• An example of the use of white space and contrast through color. This fact is taken from Harper’s Index, Harpers Magazine. February, 2009, 13.
  • So with two general principles in mind—simplicity and the use of empty space, let’s turn to our last one—contrast.
  • Drawing contrasts is one of the most effective design principles we can use. We notice contrasts even when we miss details or see patterns that aren’t there.
  • These are the major elements in slide composition and design. We’re focusing on contrast today. Contrast simply means difference. And we notice differences, even the smallest ones. Contrast is one of the most powerful design elements because almost anything can be contrasted with something else.
  • So . . . here are some of the ways we can draw contrast in our slides.
  • And another using color, size, and shade.
  • Here’s an example of contrast using size and shade.
  • When you build your next presentation imagine yourself moving from a wide shot of all your ideas. . . .
  • and then in for the closeup as you find your big idea. . .
  • Or you can move from the forest. . .
  • to the tree. . . .
  • to the leaf.
  • This the Big Idea I want you to carry with you today [read]. This is your canvas! What will you paint today? Thank you very much. . .

Visual Communication Condensed Visual Communication Condensed Presentation Transcript

  • “ Power corrupts. PowerPoint corrupts absolutely.” Edward Tufte
  • REPORT Document Slideument
  • Informational Factual Hierarchical CONVEYS INFORMATION report
  • Words Numbers Images
  • We learn better from words and pictures together than from words or pictures alone.
  • We are hardwired for understanding images. Garr Reynolds
  • The image gives rise to thought. Paul Ricoeur
  • from thought to image. . . .
  • from idea to story. . .
  • story Dramatic Emotive Experience
  • report story presentation
  • Presentation Simplifies Motivates Engages
  • What’s your story?
  • In the hands of an honest and humble mentor a presentation can become a story that changes people and their worlds.
  • Imagining the story Building your presentation Designing your slides
  • “ Most ideas you can do pretty darn well with a stick in the sand.” Alan Kay
  • AIDA Attention Interest Desire Action
  • Apathy Interest Chaos Clarity Passivity Action
  • Beginning Middle End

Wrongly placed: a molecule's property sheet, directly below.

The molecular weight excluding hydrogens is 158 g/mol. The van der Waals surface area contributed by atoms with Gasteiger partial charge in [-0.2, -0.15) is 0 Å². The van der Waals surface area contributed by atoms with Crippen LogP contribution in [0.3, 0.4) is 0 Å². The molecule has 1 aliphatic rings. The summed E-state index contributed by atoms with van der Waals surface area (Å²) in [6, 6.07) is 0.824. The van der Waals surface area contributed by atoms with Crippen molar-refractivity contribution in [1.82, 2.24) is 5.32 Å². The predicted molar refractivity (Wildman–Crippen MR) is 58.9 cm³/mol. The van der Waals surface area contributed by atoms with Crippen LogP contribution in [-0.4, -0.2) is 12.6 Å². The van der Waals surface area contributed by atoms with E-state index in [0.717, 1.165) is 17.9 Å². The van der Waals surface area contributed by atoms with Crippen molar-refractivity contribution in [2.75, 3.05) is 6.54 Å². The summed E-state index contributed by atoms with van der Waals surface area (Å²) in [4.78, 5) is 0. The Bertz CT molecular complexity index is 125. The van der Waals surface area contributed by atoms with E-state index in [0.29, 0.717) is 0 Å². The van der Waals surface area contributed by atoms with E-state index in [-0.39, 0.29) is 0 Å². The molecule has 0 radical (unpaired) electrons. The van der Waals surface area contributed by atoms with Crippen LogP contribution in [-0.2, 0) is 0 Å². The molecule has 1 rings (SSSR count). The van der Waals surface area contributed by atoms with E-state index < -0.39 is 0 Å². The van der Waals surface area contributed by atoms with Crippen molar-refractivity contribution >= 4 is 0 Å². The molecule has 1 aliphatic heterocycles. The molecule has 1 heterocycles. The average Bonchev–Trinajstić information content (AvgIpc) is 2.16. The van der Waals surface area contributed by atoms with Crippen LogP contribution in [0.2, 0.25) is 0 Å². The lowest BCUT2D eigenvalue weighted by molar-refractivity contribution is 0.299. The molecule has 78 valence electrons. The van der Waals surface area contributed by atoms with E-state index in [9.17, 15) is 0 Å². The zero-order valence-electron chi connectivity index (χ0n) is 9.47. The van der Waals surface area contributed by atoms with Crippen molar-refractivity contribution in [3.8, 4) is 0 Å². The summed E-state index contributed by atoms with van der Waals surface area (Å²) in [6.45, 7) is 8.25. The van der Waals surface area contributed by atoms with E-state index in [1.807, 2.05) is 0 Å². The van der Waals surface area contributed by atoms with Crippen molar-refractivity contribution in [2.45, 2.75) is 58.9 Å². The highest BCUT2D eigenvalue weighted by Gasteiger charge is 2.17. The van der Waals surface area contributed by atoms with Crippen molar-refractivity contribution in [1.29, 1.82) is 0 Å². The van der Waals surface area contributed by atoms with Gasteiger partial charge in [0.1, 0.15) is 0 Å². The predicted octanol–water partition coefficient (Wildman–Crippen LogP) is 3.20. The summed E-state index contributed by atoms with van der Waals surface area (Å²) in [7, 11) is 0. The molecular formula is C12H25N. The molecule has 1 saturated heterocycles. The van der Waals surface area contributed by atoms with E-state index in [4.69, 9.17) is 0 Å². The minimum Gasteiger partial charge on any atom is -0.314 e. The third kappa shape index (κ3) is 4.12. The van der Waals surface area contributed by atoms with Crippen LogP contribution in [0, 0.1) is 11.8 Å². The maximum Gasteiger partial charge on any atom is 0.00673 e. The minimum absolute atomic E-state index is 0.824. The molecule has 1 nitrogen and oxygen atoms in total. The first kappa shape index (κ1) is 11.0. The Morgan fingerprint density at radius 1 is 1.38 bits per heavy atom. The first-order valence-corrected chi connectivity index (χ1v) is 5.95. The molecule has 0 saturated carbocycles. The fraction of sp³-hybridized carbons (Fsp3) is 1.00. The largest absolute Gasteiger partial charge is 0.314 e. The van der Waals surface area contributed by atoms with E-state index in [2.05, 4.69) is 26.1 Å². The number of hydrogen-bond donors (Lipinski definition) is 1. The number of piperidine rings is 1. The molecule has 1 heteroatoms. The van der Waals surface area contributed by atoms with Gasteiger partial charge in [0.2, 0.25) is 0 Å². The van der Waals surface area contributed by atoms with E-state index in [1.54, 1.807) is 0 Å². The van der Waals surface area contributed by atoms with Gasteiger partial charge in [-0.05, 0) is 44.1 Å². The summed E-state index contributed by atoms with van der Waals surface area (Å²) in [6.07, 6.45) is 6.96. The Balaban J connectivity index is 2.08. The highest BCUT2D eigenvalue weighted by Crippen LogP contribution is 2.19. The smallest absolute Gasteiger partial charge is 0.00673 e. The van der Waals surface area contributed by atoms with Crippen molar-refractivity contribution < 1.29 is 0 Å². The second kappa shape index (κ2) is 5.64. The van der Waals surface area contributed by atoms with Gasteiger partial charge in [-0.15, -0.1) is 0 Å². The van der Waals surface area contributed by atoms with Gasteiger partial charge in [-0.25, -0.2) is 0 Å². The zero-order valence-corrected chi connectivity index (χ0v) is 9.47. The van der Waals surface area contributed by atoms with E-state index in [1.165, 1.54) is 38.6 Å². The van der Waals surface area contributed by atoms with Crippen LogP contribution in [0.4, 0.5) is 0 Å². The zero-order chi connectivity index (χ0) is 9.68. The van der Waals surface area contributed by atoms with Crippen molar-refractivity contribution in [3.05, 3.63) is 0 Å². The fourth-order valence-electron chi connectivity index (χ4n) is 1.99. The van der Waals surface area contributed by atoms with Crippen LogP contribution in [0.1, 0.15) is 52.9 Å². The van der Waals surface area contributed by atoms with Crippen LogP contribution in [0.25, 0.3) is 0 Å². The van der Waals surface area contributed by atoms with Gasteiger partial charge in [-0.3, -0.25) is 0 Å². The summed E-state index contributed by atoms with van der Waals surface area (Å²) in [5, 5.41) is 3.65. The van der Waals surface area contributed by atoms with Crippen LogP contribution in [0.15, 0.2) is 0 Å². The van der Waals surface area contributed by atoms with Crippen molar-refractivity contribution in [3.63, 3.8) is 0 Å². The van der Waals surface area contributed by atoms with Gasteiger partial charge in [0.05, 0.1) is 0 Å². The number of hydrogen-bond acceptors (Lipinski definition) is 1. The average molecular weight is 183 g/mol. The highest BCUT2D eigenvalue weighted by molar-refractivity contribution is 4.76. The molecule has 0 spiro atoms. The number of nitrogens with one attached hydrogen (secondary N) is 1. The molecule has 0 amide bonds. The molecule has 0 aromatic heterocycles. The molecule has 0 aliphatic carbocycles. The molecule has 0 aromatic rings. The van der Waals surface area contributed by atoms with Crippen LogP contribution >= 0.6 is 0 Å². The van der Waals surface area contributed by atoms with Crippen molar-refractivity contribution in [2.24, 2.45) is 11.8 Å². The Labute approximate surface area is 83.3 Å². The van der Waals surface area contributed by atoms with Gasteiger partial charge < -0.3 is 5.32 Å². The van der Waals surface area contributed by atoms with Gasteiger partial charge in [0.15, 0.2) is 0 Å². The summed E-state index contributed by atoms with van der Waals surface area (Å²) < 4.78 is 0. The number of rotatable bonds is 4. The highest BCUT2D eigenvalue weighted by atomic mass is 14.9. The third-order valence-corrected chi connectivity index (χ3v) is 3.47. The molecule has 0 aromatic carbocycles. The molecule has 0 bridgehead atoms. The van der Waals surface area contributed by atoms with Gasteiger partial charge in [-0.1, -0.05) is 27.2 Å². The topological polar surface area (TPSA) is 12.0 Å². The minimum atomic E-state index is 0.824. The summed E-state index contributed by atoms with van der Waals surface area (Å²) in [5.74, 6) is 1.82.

• Beginning Middle End situation complication resolution
  • Beginning Middle End situation complication resolution what is what could be the reward
  • Beginning Middle End situation complication resolution what is what could be the reward gap Call to Adventure Call to Action
  • Them Influence The world
  • “ More important to culture than social fabric is the necessity of imagination.” James Hillman
  • Imagining the story Building your presentation Designing your slides
  • Topical
  • Sequential
  • Spatial
  • Climatic
  • Problem-solution Compare-contrast Cause-effect Advantage-disadvantage
  • Imagining the story Building your presentation Designing your slides
  • Simplicity Empty Space Contrast
  • Simplify
  • High Signal-to-Noise Ratio (SNR) less noise more signal =
  • 2007 Obesity Rates by Country United States Germany Thailand Japan Australia 52% 41% 21% 15% 33%
  • 52% 41% 21% 15% 33% 2007 Obesity Rates by Country Japan United States Germany Thailand Australia
  • Japan 15% Lowest Obesity Rate, 2007
  • 52 %
  • 52 % of new office buildings That’s 85 ‘ see-throughs’ in Washington, DC are empty.
  • million $100 lost annually. . . in leases/rentals
  • empty space creates meaning
  • 49,415 stress-related hospitalizations: Australia, 2001-2002
  • 94% of Americans won’t buy a car from a bankrupt automaker.
  • “ It was made by someone capable of believing that an angel might come and sit on it.” Shaker furniture
  • reboot yourself
  • Simplicity Empty Space
  • Contrast
  • CONTRAST Flow Proximity Arranging the Elements Alignment Hierarchy
  • Contrast Size Shape Shade Color Proximity
  • Contrast Size Shape Shade Color Proximity
  • Contrast Size Shape Shade Color Proximity
  • Contrast Size Shape Shade Color Proximity
  • Contrast Size Shape Shade Color Proximity
  • . . . . is an act of communication . . . . a deep understanding of the person with whom the designer is communicating . Garr Reynolds Design
  • Design is about humans creating great works that help or improve the lives of other humans. Garr Reynolds
  • In the hands of an honest and humble mentor a presentation can become a story that changes people and their worlds.
  • Entelechy Productions (2011)
  • References Reynolds, Garr (2008). PresentationZen . Berkeley, CA: New Riders. Reynolds, Garr (2010). PresentationZen Design . Berkeley, CA: New Riders. Duarte, Nancy (2008). Slide:ology: The Art and Science of Creating Great Presentations. Sebastopol, CA: O’Reilly. Duarte, Nancy (2010). Resonate: Present Visual Stories that Transform Audiences. Hoboken, NJ: John Wiley & Sons. Few, Stephen (2004). Show Me the Numbers: Designing Tables and Graphs to Enlighten. Oakland, CA: Analytics Press. Reynolds, Garr (2011). The Naked Presenter: Delivering Powerful Presentations With or Without Slides . Berkeley, CA: New Riders. Tufte, Edward (2001). The Visual Display of Quantitative Information. 2 nd ed. Cheshire, CT: The Graphics Press. Tufte, Edward (2003). “PowerPoint is Evil” Wired Magazine, September 2009. Whitehead, Alfred North (1929). The Aims of Education . New York: The Free Press.